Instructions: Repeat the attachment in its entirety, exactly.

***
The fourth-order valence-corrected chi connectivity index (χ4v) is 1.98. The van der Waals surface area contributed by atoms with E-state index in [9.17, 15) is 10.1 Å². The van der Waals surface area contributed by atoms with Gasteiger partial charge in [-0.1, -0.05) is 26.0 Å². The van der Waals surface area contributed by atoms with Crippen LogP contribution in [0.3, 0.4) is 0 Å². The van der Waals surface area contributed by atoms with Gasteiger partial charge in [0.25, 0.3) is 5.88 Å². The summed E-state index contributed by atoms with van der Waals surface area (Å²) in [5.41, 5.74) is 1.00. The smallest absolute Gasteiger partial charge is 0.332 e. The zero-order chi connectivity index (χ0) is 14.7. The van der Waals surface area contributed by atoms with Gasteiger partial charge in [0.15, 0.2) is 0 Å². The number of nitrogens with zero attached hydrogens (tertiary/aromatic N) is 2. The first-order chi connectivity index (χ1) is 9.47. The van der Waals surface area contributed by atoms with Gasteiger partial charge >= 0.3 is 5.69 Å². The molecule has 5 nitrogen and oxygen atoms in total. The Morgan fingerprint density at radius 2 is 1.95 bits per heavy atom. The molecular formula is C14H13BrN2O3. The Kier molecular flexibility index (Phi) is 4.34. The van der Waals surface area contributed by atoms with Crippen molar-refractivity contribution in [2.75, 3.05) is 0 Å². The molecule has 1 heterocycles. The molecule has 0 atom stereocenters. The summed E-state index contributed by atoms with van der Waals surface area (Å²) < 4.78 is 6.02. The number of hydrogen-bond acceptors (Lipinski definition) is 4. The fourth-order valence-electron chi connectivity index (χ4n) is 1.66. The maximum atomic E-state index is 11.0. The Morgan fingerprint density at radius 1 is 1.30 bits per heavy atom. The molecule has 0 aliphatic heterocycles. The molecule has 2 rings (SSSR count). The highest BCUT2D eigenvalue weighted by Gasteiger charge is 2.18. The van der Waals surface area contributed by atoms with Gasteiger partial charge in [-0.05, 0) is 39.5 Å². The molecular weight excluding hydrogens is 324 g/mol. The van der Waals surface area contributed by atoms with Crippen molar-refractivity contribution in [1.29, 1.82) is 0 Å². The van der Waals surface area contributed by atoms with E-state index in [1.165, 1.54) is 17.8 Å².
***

The fourth-order valence-corrected chi connectivity index (χ4v) is 1.98. The van der Waals surface area contributed by atoms with E-state index in [9.17, 15) is 10.1 Å². The van der Waals surface area contributed by atoms with Gasteiger partial charge in [-0.1, -0.05) is 26.0 Å². The van der Waals surface area contributed by atoms with Crippen LogP contribution in [0.3, 0.4) is 0 Å². The van der Waals surface area contributed by atoms with Gasteiger partial charge in [0.25, 0.3) is 5.88 Å². The summed E-state index contributed by atoms with van der Waals surface area (Å²) in [5.41, 5.74) is 1.00. The smallest absolute Gasteiger partial charge is 0.332 e. The zero-order chi connectivity index (χ0) is 14.7. The van der Waals surface area contributed by atoms with Gasteiger partial charge in [0.15, 0.2) is 0 Å². The number of nitrogens with zero attached hydrogens (tertiary/aromatic N) is 2. The first-order chi connectivity index (χ1) is 9.47. The van der Waals surface area contributed by atoms with Gasteiger partial charge >= 0.3 is 5.69 Å². The molecule has 5 nitrogen and oxygen atoms in total. The Morgan fingerprint density at radius 2 is 1.95 bits per heavy atom. The molecular formula is C14H13BrN2O3. The Kier molecular flexibility index (Phi) is 4.34. The van der Waals surface area contributed by atoms with Crippen molar-refractivity contribution in [2.75, 3.05) is 0 Å². The molecule has 1 heterocycles. The molecule has 0 atom stereocenters. The summed E-state index contributed by atoms with van der Waals surface area (Å²) < 4.78 is 6.02. The number of hydrogen-bond acceptors (Lipinski definition) is 4. The fourth-order valence-electron chi connectivity index (χ4n) is 1.66. The maximum atomic E-state index is 11.0. The Morgan fingerprint density at radius 1 is 1.30 bits per heavy atom. The molecule has 0 aliphatic heterocycles. The molecule has 2 rings (SSSR count). The highest BCUT2D eigenvalue weighted by Gasteiger charge is 2.18. The van der Waals surface area contributed by atoms with Gasteiger partial charge in [-0.05, 0) is 39.5 Å². The molecular weight excluding hydrogens is 324 g/mol. The van der Waals surface area contributed by atoms with Crippen molar-refractivity contribution in [1.29, 1.82) is 0 Å². The van der Waals surface area contributed by atoms with E-state index in [1.165, 1.54) is 17.8 Å².